The high command of the military block of the USA issued a memo to the White House about the growing potential threats of “domestic drones” usage for attacking American civilian and military targets. As expected, the statement came to light thanks to the National Defense Industrial Association (NDIA). It is mentioned that the growth of drone usage by the Islamic State fighters (banned in Russia) and other jihadi groups are due to the price drop of “domestic” drones, as well as the lack of restrictions on their acquisition and use. The quantities of specialists grew in the ranks of jihadis, this forces the talk about the necessity to work out new measures against these threats. In summary, it needs to put before the Congress a task to find funding for the US military-industrial complex as part of the development of new tools of counteraction against potential threats: detectors, jammers and missiles.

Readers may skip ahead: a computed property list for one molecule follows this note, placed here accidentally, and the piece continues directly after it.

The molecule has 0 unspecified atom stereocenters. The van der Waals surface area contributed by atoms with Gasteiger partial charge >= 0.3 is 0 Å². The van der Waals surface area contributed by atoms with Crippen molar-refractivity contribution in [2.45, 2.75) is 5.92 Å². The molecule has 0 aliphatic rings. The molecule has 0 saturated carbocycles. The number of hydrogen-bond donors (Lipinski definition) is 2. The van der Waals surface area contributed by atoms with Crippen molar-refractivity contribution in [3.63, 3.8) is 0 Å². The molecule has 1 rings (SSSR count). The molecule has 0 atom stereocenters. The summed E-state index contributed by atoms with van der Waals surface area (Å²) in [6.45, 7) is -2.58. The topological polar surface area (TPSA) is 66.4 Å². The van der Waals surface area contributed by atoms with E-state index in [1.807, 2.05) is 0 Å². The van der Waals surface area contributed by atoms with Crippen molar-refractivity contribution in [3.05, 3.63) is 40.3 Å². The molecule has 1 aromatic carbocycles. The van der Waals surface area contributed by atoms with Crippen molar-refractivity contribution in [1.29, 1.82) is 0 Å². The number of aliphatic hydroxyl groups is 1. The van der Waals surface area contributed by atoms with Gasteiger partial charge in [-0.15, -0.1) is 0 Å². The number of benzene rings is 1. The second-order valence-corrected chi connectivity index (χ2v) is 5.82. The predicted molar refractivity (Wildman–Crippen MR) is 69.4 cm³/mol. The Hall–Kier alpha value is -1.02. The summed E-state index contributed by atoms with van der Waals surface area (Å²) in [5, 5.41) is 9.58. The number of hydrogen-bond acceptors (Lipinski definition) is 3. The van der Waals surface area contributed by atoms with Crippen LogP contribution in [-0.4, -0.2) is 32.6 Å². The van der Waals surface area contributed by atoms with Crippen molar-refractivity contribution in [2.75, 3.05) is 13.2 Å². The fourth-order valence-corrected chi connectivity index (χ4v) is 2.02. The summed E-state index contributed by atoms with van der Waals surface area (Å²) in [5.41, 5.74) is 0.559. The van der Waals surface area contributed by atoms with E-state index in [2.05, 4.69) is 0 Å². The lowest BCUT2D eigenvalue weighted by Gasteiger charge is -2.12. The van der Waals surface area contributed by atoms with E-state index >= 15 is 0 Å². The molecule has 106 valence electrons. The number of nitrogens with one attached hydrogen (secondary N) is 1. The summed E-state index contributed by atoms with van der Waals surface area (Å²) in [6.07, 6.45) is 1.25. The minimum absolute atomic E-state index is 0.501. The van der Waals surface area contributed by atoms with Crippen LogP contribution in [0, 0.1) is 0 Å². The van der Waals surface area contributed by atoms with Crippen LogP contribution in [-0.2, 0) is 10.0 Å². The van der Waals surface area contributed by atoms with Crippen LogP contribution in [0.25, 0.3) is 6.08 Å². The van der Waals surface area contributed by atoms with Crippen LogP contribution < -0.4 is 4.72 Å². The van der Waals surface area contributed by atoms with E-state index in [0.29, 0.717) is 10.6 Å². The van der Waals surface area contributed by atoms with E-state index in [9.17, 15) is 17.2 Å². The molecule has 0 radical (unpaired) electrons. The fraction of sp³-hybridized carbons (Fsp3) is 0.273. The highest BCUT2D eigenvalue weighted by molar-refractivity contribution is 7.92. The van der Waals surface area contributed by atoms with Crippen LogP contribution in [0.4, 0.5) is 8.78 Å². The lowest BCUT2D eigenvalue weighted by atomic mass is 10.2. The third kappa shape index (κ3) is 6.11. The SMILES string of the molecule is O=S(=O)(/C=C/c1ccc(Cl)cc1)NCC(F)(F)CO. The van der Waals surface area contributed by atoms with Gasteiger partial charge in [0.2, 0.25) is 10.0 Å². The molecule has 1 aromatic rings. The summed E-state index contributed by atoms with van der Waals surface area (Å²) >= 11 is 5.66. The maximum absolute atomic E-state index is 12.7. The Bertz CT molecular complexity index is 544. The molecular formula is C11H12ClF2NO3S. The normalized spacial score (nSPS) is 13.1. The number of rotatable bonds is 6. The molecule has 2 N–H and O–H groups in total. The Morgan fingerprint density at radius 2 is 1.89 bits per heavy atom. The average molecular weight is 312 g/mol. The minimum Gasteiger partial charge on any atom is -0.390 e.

It is noted that “according to reliable information” the attack in January by the Houthi speedboats (they were “appointed” as responsible for it) on the Saudi frigate in the Red Sea was carried out not by suicide bombers, as was previously stated, but by radio controlled sea drones, camouflaged under boats or jet skis. Five sailors died in the explosion, 10 were wounded, and the frigate broke down and was towed to the nearest base. The Saudis did not speak of the victims, declaring that the ship suffered minor damage. It is known that during the attack conversations in Farsi were intercepted in the immediate vicinity of the attack. This allows us to conclude that jet skis, possibly, were operated through mobile telephones.